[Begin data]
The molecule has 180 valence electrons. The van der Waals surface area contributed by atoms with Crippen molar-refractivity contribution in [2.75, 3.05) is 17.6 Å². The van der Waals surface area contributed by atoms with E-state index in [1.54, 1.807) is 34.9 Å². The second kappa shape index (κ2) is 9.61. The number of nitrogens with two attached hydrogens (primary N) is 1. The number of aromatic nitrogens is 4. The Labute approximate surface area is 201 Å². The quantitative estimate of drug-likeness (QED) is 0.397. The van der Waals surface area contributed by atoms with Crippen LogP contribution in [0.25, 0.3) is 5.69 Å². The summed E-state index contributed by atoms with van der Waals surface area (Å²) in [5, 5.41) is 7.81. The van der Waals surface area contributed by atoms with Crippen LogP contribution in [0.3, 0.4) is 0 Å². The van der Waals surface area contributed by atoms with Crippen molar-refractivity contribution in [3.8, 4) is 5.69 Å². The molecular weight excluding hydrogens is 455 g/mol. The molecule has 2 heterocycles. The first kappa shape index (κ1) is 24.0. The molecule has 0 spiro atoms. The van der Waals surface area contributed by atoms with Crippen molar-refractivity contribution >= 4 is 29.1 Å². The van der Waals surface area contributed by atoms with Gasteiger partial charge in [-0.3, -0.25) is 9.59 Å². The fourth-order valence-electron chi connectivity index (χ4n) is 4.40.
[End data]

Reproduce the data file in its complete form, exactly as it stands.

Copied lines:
The molecule has 180 valence electrons. The van der Waals surface area contributed by atoms with Crippen molar-refractivity contribution in [2.75, 3.05) is 17.6 Å². The van der Waals surface area contributed by atoms with E-state index in [1.54, 1.807) is 34.9 Å². The second kappa shape index (κ2) is 9.61. The number of nitrogens with two attached hydrogens (primary N) is 1. The number of aromatic nitrogens is 4. The Labute approximate surface area is 201 Å². The quantitative estimate of drug-likeness (QED) is 0.397. The van der Waals surface area contributed by atoms with Crippen LogP contribution in [0.25, 0.3) is 5.69 Å². The summed E-state index contributed by atoms with van der Waals surface area (Å²) in [5, 5.41) is 7.81. The van der Waals surface area contributed by atoms with Crippen LogP contribution in [0.3, 0.4) is 0 Å². The van der Waals surface area contributed by atoms with Crippen molar-refractivity contribution in [3.8, 4) is 5.69 Å². The molecular weight excluding hydrogens is 455 g/mol. The molecule has 2 heterocycles. The first kappa shape index (κ1) is 24.0. The molecule has 0 spiro atoms. The van der Waals surface area contributed by atoms with Crippen molar-refractivity contribution >= 4 is 29.1 Å². The van der Waals surface area contributed by atoms with Gasteiger partial charge in [-0.3, -0.25) is 9.59 Å². The fourth-order valence-electron chi connectivity index (χ4n) is 4.40.